Thursday, July 1, 2010

LEGO Harry Potter Years 1~4 Review







Like so many series that Lego has approached before (Batman, Star Wars), the Harry Potter series is renowned for producing widely beloved movies and widely flamed video game adaptations. But just like those same mentions, Lego has managed to deliver the first truly enjoyable Hogwart’s experience for fans and non-fans alike. Their greatest success comes from approaching the game in the same order as the title itself; that is to say this is first and foremost the latest and most advanced Lego game, and Harry Potter’s universe comes a fractionally distant second.

Now I’ll state first-off that I haven’t actually managed to play through the game in it’s entirety. This is a massive undertaking, with a great deal of hidden bits and baubles to find, (160+ unlockable characters not least among them) that will have you digging deep into the world for hours to uncover its generous secrets. With the ability to replay earlier levels at any time between advancing the story to amass studs, the traditional Lego game currency, and find any missed secrets with newly unlocked spells, anyone seeking the ultimate 100% completion will find themselves moving backwards as often as forwards, and it is to the games credit that this never becomes boring or monotonous. Each Lego game has possessed it’s unique gameplay mechanic related to the topic series, be it Lego Batman’s various types of utility armors or Indiana Jones whip, but these mechanics were often limited or required you to switch characters often to tackle different challenges. Lego Harry Potter on the other hand shines by having the much deeper spell mechanic, which allows you to hotkey two spells from your constantly growing library, and swap them out on the fly. While you’ll most often utilize Harry’s most basic (and perhaps most famous) spell, Wingardium Leviosa, to move, build, and destroy blocks in a manner similar to Lego Star Wars Force powers, in time the addition of spells like Lumos, Riddikulus, and the Patronus Charm, to name a few, will add variety to the gameplay experience and grant access to new areas throughout all four years. This is, however, not to say that you won’t be switching characters, or that all 160+ are identical; as a for-instance, certain areas of Hogwart’s are only accessible to members of a certain house.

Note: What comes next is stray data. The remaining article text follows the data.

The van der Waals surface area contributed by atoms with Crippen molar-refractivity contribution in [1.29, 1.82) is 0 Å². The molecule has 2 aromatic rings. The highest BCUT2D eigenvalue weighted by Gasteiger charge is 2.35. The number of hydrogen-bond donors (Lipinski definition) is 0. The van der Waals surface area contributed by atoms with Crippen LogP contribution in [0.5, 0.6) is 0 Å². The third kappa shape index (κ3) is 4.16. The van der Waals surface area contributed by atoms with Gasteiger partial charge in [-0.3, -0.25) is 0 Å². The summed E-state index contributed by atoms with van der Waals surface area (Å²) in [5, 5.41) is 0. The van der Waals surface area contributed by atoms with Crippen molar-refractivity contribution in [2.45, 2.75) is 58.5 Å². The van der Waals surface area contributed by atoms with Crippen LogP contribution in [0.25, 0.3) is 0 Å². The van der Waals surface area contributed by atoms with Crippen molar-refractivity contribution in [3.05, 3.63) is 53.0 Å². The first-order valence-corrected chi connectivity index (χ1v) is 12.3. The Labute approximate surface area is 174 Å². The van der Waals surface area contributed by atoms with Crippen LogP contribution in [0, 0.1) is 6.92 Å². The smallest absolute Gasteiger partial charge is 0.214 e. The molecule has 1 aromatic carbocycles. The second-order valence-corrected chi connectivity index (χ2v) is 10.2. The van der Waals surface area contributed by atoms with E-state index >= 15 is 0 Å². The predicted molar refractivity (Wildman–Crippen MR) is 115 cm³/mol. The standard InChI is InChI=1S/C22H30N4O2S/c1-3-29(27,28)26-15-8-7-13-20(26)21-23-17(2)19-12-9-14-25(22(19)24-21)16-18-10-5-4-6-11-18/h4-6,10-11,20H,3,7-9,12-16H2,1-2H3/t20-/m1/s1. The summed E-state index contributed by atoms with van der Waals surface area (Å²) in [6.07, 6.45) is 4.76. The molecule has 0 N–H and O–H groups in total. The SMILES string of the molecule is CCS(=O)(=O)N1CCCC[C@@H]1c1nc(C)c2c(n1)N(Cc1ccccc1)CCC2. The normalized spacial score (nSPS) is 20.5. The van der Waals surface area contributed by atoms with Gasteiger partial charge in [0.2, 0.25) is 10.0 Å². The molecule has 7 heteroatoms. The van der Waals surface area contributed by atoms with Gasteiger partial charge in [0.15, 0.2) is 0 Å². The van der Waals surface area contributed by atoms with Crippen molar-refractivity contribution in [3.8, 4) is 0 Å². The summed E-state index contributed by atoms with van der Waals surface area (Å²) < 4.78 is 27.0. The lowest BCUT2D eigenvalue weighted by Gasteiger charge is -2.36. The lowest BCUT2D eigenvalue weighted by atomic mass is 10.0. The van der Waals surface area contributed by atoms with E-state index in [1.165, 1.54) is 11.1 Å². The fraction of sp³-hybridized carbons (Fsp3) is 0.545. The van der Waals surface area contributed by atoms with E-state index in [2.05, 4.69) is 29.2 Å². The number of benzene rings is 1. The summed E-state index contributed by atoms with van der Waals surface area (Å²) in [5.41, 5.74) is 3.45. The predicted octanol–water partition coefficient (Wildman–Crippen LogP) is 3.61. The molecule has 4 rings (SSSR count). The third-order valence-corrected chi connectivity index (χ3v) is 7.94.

And speaking of Hogwart’s, here is another area where the game truly shines: the environments. Everything from the famous School of Witchcraft and Wizardry to the varying offset hub areas such as Diagon Alley and The Leaky Cauldron look fantastic and faithful to the movie adaptations. Every level is filled with items for the characters to interact with, sometimes in surprising ways, and even though everything is made of Lego bricks, it still somehow manages to rank up there as one of the better looking games around. The typical brand of Lego humor is also present, guaranteeing at least a few giggles from even the most serious Harry Potter fan, and a constant stream of chuckles even from people who know nothing of the source material.

The only true flaw to the game, if it can be called that, is that it is, inherently, more of the same. While the AI has been improved (to a degree) and the platforming segments made far less frustrating, you will occasionally suffer a cheap death at the hands of slippery surfaces or strange camera angles. Thankfully the incredibly simple action segments have been dialed back, bringing puzzles and environmental manipulation to the fore, to the point where combat feels more like additional diversity than an uphill trudge. On a lesser note, while traditional drop-in cooperative play makes its return, the game still offers no online support for multiplayer. In perhaps a greater travesty the lack of online support for the brilliant level creator introduced in Lego Indiana Jones 2 also returns, meaning that while you have access to a wonderful tool for creating your own adventures, the only way to share them is to bring friends to your home. While this likely won’t bother the majority of family oriented players, it is a bit of a glaring oversight for those of us who have been waiting for online play since the first Lego Star Wars was released, despite it seeming like a relatively small feature to implement.

In the end Lego Harry Potter Years 1-4 stands out at the top of two categories, as both the best Lego game to date and perhaps the only Harry Potter video game worth playing. It’s whimsical approach to story, stylish approach to gameplay, and careful eye for detail make it an entertaining and engaging ride that will occupy a single player or an entire family for weeks.